Hebrews 9:11-15 / John 8:46-59
There has been much talk of late about the unfair treatment, indeed the outright abuse, of the Christian faithful. In the West, this has tended to be expressed in one of two ways, either by the compelling of the Church to provide public and material support to things which are contrary to the Gospel, and which it serves no demonstrable public good to do so, or by the shaming and even public prosecution in a court of law of the upholding of principles and practices which were, only a generation ago, part of the common vision of the whole of Western society. In other parts of the world, the abuse of Christians is more overt and more violent, whether the attacks on Christians in Iraq to rid that land of those ancient Christian communities, the assaults on the Coptic Christians in Egypt, the trumped up charges of blasphemy against the Christians in Pakistan, the paranoid accusations and lethal reprisals against Christians thought guilty of manipulative proselytism in India, or the brutal murder of Christians in northern Nigeria. Whether the gentler form encountered in the West or the more violent reactions in the global South, Christians are likely to protest that the response of non-Christians to the Gospel here is unjust and unwarranted. The claim is that Christianity is falsely seen as the source of offense, and that if one truly understood what the Church was about, these anxieties would be seen as the paranoid, violent fantasies that they are.
While this is certainly true, and while Christians ought to do what they can to resist the tendency of others to receive the Church as an offense, the fact remains that, at its heart, the Gospel will produce resistance, violent resistance, from those who have not been brought to new life in Jesus Christ by the Spirit. In John's Gospel, Jesus challenges the multitudes of the Jews to bring forth any authentic and justifiable reason to take offense at him and convict him of sin. Again and again they merely assert that his own words, and precisely his claims that God is his Father, and that whoever rejects his words does so because he is not of God, prove that he is both a heretic and a demoniac. Their annoyance and frustration becomes more and more threatening as Jesus asserts himself and his words to be the souce of life and freedom from death, and his own very person the joy which all of God's faithful, even the great patriarch Abraham, have longed to see. Finally, when Jesus gives his most unambiguous assertion of the Gospel message, when he declares that before Abraham was made, I am, and in doing so identifies himself as the very Lord God who revealed his holy Name to Moses, the crowd can contain itself no longer. They took up stones therefore to cast at Him.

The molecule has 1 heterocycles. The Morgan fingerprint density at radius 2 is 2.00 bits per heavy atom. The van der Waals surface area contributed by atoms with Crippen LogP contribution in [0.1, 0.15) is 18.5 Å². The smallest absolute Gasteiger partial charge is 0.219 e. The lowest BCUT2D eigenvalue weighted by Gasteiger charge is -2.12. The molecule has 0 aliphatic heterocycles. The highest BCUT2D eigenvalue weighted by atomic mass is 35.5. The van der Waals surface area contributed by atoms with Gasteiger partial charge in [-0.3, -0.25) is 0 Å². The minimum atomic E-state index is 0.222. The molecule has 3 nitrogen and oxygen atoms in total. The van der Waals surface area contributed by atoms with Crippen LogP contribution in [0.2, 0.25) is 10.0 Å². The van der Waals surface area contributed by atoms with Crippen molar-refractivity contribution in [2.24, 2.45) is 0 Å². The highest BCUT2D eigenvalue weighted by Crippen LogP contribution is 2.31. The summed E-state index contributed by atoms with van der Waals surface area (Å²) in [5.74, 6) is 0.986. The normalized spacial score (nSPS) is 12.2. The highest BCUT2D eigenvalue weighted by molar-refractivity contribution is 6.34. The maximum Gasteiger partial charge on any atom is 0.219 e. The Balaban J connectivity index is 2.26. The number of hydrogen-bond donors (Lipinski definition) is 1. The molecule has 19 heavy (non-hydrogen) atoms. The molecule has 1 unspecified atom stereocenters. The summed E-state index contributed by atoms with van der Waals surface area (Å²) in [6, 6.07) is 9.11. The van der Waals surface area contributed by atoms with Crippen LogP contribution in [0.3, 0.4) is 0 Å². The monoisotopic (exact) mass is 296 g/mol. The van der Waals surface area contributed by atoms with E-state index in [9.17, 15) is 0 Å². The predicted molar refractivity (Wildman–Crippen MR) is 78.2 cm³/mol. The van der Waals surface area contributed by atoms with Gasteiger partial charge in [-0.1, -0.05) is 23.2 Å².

It is well worth recalling that the Gospel can and will necessarily be an offense, an offense that leads to outright and hostility and even violence, for those who take its message seriously but whose hearts remain hardened. The identity of Jesus Christ, eternal God and Son of the eternal Father, is not merely one of a series of dogmatic assertions which one can hold or not with varying degrees of acceptance. To see what this revelation means, to understand what it entails, requires either embracing Jesus as Lord and Savior and cleaving to his very words as the source of life itself, or seeking to eliminate his presence as not merely another lunatic, but as a true offense to rational and wholesome living. To live in a world where someone is taken seriously to be the very author of the world itself is either to rejoice in the glorious Good News of the Incarnation or to be its most bitter enemy. Take the presence of the Church seriously, and there is no possibility, in the long run, for peace.
This is why, without ceasing our efforts to make sure that Christians do not suffer for misreadings of what they are about, from pretended worries about how disruptive the creed is to the common good, the Church must, if it is faithful to its mission and its Head, expect to find itself resisted, and quite forcefully, from the world. If our Lent has opened our eyes, then we have seen not that this violence can be avoided, but that it cannot stand in the way of our true happiness. This is the joy, the Good News, of the inevitability of martyrdom. We, who are marked with the sign of the Cross, will certainly taste death, and some, even many of us will do so at the hands of those who hate us. Even so, we need not fear, for if we must die from hatred, we will die with the word of Jesus Christ in our minds, on our lips, and in our heart. If any man keep My word, he shall not taste death for ever.